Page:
India has to conclude its crucial FTAs. Enhanced market access from these FTAs can mitigate some of the export losses on account of the country’s exclusion from TPP
With trade ministers from the US, Japan, Canada, Australia, Malaysia and seven other Asia-Pacific countries having successfully surmounted the final hurdles to the Trans-Pacific Partnership (TPP) negotiations in Atlanta, it signals a significant achievement for the US in the arena of international trade negotiations. Apart from the benefits of free trade among the signatory countries that account for 40% of global GDP and more than 50% of global trade, the implementation of the TPP could also have consequences, in the short term, for the Doha Round negotiations at the WTO.
TPP negotiations were undertaken in considerable secrecy. Despite the talks having been concluded, the final text of the agreement is not yet in public domain. However, texts leaked during the negotiations indicate that the agreement covers liberalisation of trade in goods and services, strong rules for investment protection, strengthened protection of IPR for ensuring continued windfall monopoly profits for US pharmaceutical firms, opening of government procurement markets, restrictions on government support to state-owned enterprises, etc. With the US having driven TPP negotiations aggressively for the past 2-3 years, it is not surprising that the agreement is firmly cast in the mould of US commercial interests.
Not only does the US benefit from what it has secured in TPP negotiations, it is important to recognise that issues on which the US is on the back-foot in the WTO Doha negotiations, including reduction of farm subsidies, were excluded from TPP negotiations. From a strategic perspective, the TPP would entwine the economies of 11 countries more closely with that of the US, an outcome clearly aimed at reducing the growing dependence of these countries on trade with China. Given the twin gains, it is little wonder that US President Barack Obama invested considerable political capital at home, and diplomatic capital abroad, to ensure successful conclusion of these negotiations.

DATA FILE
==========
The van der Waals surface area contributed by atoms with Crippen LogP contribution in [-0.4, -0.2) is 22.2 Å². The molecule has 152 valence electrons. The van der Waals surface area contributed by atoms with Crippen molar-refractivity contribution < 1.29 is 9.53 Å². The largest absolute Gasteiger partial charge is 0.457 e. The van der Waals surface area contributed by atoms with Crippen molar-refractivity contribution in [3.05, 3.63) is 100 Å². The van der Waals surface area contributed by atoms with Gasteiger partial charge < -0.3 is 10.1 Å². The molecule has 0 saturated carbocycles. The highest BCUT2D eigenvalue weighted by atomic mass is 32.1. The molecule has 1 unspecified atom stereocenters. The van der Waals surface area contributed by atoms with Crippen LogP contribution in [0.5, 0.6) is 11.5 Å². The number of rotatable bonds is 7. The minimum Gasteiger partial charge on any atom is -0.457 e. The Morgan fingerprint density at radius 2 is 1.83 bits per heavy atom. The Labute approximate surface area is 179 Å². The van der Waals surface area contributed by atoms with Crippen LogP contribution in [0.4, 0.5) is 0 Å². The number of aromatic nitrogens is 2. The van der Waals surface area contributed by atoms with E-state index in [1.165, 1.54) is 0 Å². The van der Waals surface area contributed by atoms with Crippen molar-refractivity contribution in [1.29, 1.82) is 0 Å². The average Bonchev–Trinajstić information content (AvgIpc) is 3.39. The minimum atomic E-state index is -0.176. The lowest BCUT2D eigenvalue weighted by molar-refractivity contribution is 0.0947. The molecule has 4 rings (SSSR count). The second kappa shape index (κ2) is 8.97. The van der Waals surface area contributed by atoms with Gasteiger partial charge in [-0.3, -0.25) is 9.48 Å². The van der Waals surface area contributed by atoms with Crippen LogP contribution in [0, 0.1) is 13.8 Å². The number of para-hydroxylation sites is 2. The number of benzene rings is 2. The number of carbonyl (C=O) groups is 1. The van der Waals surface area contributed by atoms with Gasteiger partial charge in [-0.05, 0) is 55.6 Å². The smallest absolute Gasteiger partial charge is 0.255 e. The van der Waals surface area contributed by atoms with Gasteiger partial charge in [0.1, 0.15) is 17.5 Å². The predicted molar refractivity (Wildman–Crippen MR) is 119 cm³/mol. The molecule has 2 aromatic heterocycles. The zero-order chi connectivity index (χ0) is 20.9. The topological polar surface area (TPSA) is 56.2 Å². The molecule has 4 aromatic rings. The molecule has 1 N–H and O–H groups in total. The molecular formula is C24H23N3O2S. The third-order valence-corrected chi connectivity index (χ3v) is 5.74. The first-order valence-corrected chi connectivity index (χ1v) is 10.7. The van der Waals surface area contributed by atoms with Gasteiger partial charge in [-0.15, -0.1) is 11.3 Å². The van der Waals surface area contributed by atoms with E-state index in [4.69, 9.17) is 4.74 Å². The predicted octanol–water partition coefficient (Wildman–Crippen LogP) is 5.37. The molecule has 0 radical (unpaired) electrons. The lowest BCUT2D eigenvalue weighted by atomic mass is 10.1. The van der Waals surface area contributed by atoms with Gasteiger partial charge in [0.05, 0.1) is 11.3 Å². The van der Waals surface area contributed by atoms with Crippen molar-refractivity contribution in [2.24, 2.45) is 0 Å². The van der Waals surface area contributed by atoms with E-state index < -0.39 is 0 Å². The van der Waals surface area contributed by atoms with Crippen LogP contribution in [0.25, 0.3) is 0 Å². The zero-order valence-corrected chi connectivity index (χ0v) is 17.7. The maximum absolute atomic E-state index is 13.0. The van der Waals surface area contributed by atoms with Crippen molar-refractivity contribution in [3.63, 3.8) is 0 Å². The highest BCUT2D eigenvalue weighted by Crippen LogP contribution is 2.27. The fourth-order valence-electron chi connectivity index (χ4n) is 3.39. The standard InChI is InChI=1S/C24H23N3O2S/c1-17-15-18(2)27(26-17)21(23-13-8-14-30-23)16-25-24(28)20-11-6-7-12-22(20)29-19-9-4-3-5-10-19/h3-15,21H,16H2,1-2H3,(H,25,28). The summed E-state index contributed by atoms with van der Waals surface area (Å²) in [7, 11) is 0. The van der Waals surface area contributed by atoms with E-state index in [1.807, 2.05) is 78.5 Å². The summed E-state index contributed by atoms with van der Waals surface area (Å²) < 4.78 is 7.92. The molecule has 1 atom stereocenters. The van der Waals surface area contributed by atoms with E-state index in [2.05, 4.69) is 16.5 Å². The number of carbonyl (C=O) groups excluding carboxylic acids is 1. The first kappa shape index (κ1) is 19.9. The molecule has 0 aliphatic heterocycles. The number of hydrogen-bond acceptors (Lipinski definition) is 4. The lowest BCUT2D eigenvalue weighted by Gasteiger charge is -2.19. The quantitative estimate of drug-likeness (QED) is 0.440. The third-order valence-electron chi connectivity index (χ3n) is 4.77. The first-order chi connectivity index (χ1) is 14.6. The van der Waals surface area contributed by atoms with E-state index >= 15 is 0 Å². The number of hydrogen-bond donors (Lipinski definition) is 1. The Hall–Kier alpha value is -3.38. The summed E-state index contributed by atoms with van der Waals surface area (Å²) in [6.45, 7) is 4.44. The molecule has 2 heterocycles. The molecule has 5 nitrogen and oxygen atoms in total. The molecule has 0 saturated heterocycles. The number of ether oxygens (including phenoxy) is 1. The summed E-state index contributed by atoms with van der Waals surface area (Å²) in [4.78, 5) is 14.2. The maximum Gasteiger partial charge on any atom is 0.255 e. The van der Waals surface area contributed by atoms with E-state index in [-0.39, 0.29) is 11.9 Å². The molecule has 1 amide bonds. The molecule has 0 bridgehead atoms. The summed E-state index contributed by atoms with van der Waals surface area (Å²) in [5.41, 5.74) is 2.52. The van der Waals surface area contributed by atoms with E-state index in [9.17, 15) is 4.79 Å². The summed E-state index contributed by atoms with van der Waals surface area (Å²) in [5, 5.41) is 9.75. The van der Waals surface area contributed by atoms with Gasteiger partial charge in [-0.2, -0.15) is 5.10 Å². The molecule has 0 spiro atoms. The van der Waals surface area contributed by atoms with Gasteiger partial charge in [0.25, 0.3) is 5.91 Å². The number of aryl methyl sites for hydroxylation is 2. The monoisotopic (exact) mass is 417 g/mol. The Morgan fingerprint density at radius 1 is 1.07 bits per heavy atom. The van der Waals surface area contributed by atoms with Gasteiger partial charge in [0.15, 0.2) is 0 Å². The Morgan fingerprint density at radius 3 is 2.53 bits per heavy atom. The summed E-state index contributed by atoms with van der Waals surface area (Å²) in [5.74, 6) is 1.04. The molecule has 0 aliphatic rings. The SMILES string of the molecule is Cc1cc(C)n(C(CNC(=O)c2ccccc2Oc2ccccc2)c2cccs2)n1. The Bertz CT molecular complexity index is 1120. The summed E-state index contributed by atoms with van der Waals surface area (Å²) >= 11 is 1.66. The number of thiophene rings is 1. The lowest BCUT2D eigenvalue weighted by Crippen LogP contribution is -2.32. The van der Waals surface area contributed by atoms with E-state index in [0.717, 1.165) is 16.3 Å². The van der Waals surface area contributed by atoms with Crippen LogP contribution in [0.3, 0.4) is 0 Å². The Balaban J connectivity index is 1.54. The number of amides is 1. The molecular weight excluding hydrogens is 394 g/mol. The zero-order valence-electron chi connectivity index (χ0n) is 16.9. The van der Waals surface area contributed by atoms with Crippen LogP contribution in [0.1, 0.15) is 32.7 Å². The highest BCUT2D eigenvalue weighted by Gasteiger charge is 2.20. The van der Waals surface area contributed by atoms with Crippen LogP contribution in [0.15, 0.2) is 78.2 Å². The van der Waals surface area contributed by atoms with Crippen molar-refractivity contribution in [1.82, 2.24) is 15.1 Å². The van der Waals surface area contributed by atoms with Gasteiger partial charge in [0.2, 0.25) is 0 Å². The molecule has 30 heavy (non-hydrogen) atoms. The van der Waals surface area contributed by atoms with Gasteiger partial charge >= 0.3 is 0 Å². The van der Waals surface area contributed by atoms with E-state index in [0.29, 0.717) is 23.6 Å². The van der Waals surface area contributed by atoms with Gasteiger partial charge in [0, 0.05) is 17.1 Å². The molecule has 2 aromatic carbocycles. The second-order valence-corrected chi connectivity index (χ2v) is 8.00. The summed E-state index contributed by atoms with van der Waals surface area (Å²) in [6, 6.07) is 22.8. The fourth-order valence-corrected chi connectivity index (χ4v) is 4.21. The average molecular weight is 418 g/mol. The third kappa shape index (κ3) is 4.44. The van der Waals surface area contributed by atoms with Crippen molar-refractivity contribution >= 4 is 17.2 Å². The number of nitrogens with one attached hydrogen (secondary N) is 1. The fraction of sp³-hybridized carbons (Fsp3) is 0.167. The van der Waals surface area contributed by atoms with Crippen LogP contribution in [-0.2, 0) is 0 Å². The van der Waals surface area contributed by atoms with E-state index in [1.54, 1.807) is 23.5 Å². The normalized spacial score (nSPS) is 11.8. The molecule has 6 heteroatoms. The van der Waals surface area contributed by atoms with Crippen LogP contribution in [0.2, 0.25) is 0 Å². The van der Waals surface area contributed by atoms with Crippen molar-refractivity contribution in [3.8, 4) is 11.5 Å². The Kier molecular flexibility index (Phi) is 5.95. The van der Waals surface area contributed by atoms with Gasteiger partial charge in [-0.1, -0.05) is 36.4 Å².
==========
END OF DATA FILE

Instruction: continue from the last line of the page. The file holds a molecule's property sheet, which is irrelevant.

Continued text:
The stage is now set for the ratification of the TPP by the 12 signatory countries prior to the implementation of the largest free trade agreement. It is apprehended that at the ratification stage cold reality may hit some of the signatory countries. To illustrate, in Malaysia, the polity is deeply fractured on the issue of the country’s TPP engagement.
Mahathir Mohamad, the former Prime Minister and strong man of the country, has stridently criticised the current Prime Minister Najib Razak on this issue. Civil society organisations in Malaysia are also up in arms against the TPP.
Malaysia is not an isolated example of the absence of national consensus on the TPP.
In Canada, which goes to polls later this month, Thomas Mulcair, the leader of the New Democratic Party of Canada (NDP), is reported to have stated that he would not feel compelled to honour the provisions of the TPP if his party is voted to power. Dissenting views opposing the TPP are also growing louder in Chile and Peru. Crucially, in the US itself, Hillary Clinton, along with a large number of influential political leaders, has expressed strong reservation on the TPP.
Assuming that the TPP is eventually ratified by signatories despite the lack of domestic consensus, how will its implementation affect non-signatory countries such as India? Should India have made efforts to join TPP negotiations? What should India do to mitigate the adverse impact of being excluded from the TPP?
With TPP signatories enjoying duty-free access into each other markets, price competitiveness of India’s exports could get eroded. Consequently, there is a likelihood of diversion of exports from India in favour of TPP countries. In particular, in the face of competition from Vietnam, India’s exports of textiles and clothing as well as leather products are likely to take a hit. However, this adverse impact would be confined mainly to the US market. In some of the major TPP economies, including Japan, Malaysia, Australia and Canada, India’s exports may not suffer a tariff disadvantage as India already has FTAs with some of these countries or is at an advanced stage of concluding an FTA with others.